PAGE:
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Visitors will get a look behind that black door and above Taco Loco in this Holiday Tour of the building. That includes apartments and an airbnb rental space.  Photo by Eric Abernathy / Randolph Hub

2022 Holiday Tour of Homes

The Randolph County Family Crisis Center took the reins to the Holiday Tour of Homes event this year and four locations will be available for touring and viewing on Sunday, Dec. 4, from 1-5 p.m.


Tickets are $15 on the day of or $12 in advance. Advance tickets can be purchases at Four Saints Brewing Co., Bright Gallery, Burge Flower Shop and Minkology. Tickets can be purchased at the door of any of the homes and are good for visiting in or all of the four destinations.


You can find out more by turning on your phone camera and aiming it at the UPC code in the Holiday Tour of Homes ad on page 6A to take you to the RCFCC Holiday Tour of Homes webpage.


Proceeds to benefit the Randolph County Family Crisis Center.


Here’s a look at the history of each of the destinations and a brief description of what visitors can expect to see at each.


Commerce Lofts

Downtown Asheboro

Eric & Christie Luckenbach


Located at 134-138 Sunset Avenue in downtown Asheboro, current property owners and Asheboro natives Eric and Christie Luckenbach have affectionately named this site The Commerce Building. They decided on this name due to the number of commercial businesses formerly located there. 


Built in 1910, it is the tallest, oldest building in downtown Asheboro. Once occupied by the Post Office, a jeweler, a family practitioner, a tailor, a clothier, a photography studio, a comic shop, the Masons, a financial group and a realtor, it is now the location of The Taco Loco and Taco Loco Cantina, four loft apartments, and one vacation loft rental. 


This three-story brick building is accented with granite window sills and has five arched windows facing Sunset Avenue and North Street on the third floor. There is one of two remaining accent caps constructed of tin on the southeast corner of the parapet wall which once flanked a large center pediment. This building boasts 34 windows between the 2nd and 3rd floors, allowing a grand amount of natural light for each loft unit. 


The Commerce Lofts, designed by Christie, are directly above The Taco Loco and Taco Loco Cantina. Tenants and their guests enter the loft portion of building from 134 Sunset Avenue through a massive glass and wooden door. Thankfully the original door had been stored on the third floor and has now been returned to its rightful spot. A period fixture, found at Asheboro’s Collectors Antique Mall, lights the landing as you enter. It is the same style as the pendants in the hallway of the second floor. Because it is so similar to the hallway fixtures, there is speculation it could have been original to this building and maybe even hung in this same spot. After climbing 24 steps to the second floor, you will notice the original natural pine floors and the row of original milk glass pendant light fixtures lighting the hallway. Original bead board ceilings cover most of second floor – where repairs were needed, matching milled stock from East Coast Lumber was installed. In the hallway of the second floor there is a red fire door (now sealed off) that used to connect to the building next door. Long ago it was an opry house and this doorway gave access to the balcony seating.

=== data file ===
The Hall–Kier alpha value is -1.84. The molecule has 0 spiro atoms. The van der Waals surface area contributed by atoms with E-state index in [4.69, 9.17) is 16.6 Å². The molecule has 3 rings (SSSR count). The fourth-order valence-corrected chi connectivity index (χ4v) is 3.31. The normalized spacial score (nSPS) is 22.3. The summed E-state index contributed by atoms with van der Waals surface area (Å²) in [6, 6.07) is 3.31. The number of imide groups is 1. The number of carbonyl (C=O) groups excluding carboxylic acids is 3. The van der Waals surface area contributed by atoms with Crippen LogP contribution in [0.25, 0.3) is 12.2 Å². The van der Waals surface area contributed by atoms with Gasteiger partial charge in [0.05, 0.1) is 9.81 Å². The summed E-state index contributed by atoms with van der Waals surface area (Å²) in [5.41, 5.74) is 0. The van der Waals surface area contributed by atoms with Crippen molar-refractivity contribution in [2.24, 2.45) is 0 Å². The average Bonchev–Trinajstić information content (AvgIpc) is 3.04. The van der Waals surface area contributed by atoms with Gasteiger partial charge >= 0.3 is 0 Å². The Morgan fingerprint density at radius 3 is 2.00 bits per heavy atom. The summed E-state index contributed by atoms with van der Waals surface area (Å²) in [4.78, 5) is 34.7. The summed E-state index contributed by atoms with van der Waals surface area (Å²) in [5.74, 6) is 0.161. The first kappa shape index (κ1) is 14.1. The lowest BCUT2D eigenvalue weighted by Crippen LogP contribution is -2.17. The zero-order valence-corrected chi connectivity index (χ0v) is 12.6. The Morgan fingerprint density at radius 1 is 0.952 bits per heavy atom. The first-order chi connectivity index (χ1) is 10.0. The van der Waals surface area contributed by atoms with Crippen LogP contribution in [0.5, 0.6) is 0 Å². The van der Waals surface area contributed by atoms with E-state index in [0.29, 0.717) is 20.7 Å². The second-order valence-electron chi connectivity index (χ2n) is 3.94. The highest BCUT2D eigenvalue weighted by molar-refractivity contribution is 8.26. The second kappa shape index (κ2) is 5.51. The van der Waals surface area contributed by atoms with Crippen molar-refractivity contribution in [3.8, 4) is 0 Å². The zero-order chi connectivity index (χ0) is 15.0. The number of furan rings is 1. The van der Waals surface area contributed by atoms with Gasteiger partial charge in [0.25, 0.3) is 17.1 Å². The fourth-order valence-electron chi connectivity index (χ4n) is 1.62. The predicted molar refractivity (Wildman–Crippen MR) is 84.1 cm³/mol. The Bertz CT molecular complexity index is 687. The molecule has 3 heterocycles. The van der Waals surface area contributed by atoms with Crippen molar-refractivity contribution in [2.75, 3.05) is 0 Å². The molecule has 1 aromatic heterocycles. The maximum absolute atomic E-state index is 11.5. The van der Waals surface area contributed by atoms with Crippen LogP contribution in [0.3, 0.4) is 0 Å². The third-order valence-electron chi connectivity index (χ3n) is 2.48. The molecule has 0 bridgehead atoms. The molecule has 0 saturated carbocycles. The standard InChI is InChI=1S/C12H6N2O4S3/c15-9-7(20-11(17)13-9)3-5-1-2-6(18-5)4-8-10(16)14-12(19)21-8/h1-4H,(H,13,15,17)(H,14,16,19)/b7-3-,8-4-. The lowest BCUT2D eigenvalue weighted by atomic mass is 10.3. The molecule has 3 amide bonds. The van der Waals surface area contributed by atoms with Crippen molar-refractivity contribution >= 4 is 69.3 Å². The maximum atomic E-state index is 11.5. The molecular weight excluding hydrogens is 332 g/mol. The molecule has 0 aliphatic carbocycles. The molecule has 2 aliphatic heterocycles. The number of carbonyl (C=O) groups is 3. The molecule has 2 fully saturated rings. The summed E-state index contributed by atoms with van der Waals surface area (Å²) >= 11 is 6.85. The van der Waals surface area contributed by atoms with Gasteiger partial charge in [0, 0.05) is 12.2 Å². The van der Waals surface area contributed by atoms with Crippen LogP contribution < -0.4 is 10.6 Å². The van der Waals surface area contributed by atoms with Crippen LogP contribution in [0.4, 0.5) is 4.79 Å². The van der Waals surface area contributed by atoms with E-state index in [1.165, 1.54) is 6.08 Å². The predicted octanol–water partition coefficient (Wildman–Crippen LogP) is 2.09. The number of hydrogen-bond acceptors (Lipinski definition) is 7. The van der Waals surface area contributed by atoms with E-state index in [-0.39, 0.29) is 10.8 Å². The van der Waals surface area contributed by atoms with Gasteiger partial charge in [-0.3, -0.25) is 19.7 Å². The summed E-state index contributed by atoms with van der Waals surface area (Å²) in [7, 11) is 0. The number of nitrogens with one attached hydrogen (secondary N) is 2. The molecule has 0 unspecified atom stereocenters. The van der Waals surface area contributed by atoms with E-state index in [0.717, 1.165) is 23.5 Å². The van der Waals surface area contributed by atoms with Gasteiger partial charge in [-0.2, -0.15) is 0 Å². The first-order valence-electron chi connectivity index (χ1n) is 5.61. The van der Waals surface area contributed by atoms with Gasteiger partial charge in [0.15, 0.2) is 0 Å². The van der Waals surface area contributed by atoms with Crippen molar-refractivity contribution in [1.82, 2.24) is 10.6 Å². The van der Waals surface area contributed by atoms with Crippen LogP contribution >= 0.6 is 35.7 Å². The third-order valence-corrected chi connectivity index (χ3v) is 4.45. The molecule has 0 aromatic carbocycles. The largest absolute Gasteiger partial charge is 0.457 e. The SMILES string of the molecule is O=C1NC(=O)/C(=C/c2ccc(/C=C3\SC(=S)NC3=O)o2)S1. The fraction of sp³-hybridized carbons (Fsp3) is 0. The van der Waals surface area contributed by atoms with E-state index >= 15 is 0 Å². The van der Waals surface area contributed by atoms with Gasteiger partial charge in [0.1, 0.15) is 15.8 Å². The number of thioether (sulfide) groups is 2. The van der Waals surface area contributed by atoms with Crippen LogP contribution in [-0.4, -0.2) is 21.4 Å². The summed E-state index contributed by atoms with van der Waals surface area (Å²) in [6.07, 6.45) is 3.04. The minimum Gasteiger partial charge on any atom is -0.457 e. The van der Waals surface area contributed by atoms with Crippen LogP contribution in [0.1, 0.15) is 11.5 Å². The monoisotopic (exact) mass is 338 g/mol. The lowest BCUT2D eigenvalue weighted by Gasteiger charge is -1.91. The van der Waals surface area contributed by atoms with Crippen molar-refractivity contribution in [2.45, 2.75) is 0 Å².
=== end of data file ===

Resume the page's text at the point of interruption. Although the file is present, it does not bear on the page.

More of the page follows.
No. 201 unit is a vacation rental and second to the first downtown vacation rental  which is located on historic Lawyers Row, Worth Street. The goal was to design a space with a unique blend of furnishings, accessories and amenities that would also provide a boutique hotel experience to visiting guests. Mostly locally sourced or a part of the owner’s personal collection, there is a story about everything you will find inside. The Christmas decorations are modern and simple accenting with silver and gold to compliment the eclectic interior design. The most special feature about this unit is the view through its corner windows of the entrance to Bicentennial Park, the town clock and the train mural.  


Stephanie Lovell currently lives in No. 202. It showcases properly scaled furniture and its use of mirrors will give the illusion of a much larger space. Her favorite space is the living area where you will see neutrals with vibrant pops of color. She has decorated with snowy whites, using some traditional items mixed with new. You will discover lots of fun colors, lights and smells of Christmas while touring her apartment!


No. 203 is also tenant rented and has a rustic modern industrial design. Using the high-top table to divide the kitchen from the living space, it creates a wonderful open floor plan with more properly scaled furniture. This tenant works from home and during the week uses a home office and shares the kitchen table top with a co-worker.  


The third-floor houses two additional units to include the private residence of owners Eric and Christie Luckenbach. Continued renovations prohibited having this area on the tour. 


After purchasing the building in 2018, it was the dream of the Luckenbachs to restore and renovate the entire building to create a place where it would have full life again and the residents would immerse themselves with downtown within the surrounding businesses and restaurants. 


The Prayer Pony Foundation at Brigman Farm

1627/1629 Browers Chapel Rd.

Jeff Brigman & Kim Farmer